Cursors: An Overview
By Bill Graziano
on 30 August 2000
| 2 Comments
| Tags: Application Design, Queries
We'll talk about the basics of cursors. These let you move through rows one at a time and perform processing on each row. (This article has been updated through SQL Server 2005.)
SQL Server is very good
at handling sets of data. For example, you can use a single
UPDATE statement to update many rows of data. There are
times when you want to loop through a series of rows
a perform processing for each row. In this case you can
use a cursor.
Please note that cursors are the
SLOWEST way to access data inside SQL Server. The should
only be used when you truly need to access one row at a time. The only
reason I can think of for that is to call a stored procedure on each row.
In the Cursor Performance article I discovered that cursors are over
thirty times slower than set based alternatives.
The basic syntax of a cursor is:
DECLARE @AuthorID char(11)
DECLARE c1 CURSOR READ_ONLY
FETCH NEXT FROM c1
WHILE @@FETCH_STATUS = 0
FETCH NEXT FROM c1
The DECLARE CURSOR statement defines the SELECT statement
that forms the basis of the cursor. You can do just about
anything here that you can do in a SELECT statement. The
OPEN statement statement executes the SELECT statement and
populates the result set. The FETCH statement returns a
row from the result set into the variable. You can select
multiple columns and return them into multiple variables.
The variable @@FETCH_STATUS is used to determine if there
are any more rows. It will contain 0 as long as there are
more rows. We use a WHILE loop to move through each row
of the result set.
The READ_ONLY clause is important in the code sample
above. That dramatically improves the performance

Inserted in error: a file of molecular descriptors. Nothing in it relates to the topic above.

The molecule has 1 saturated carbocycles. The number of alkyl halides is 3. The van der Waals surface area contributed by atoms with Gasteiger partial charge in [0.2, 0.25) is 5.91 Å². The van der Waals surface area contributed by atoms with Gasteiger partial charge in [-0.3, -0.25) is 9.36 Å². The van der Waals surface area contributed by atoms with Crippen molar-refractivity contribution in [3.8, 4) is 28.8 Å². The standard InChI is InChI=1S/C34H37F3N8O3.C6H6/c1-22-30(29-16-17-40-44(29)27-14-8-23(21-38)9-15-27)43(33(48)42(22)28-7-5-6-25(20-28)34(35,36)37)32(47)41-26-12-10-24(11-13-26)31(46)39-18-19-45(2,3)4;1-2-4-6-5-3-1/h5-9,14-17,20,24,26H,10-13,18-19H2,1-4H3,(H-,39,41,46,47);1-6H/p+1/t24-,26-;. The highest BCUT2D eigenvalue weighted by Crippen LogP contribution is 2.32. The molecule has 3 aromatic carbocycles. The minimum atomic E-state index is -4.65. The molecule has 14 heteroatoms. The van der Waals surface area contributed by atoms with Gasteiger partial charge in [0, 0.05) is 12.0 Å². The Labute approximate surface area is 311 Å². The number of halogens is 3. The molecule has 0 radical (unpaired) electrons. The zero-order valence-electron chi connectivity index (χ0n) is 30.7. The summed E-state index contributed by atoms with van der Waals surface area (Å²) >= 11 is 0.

of the cursor.
In this example, I just print the contents of the variable.
You can execute any type of statement you wish here. In
a recent script I wrote I used a cursor to move through
the rows in a table and call a stored procedure for each
row passing it the primary key. Given that cursors are
not very fast and calling a stored procedure for each row
in a table is also very slow, my script was a resource hog.
However, the stored procedure I was calling was written
by the software vendor and was a very easy solution to my
problem. In this case, I might have something like this:
EXEC spUpdateAuthor (@AuthorID)
instead of my Print statement. The CLOSE statement releases
the row set and the DEALLOCATE statement releases the
resources associated with a cursor.
If you are going to update the rows as you go through
them, you can use the UPDATE clause when you declare a cursor. You'll
also have to remove the READ_ONLY clause from above.
DECLARE c1 CURSOR FOR
SELECT au_id, au_lname
FOR UPDATE OF au_lname
You can code your UPDATE statement to update the current row in the
cursor like this
SET au_lname = UPPER(Smith)
WHERE CURRENT OF c1
That covers the basics of cursors. You can check Books Online
for more detailed information.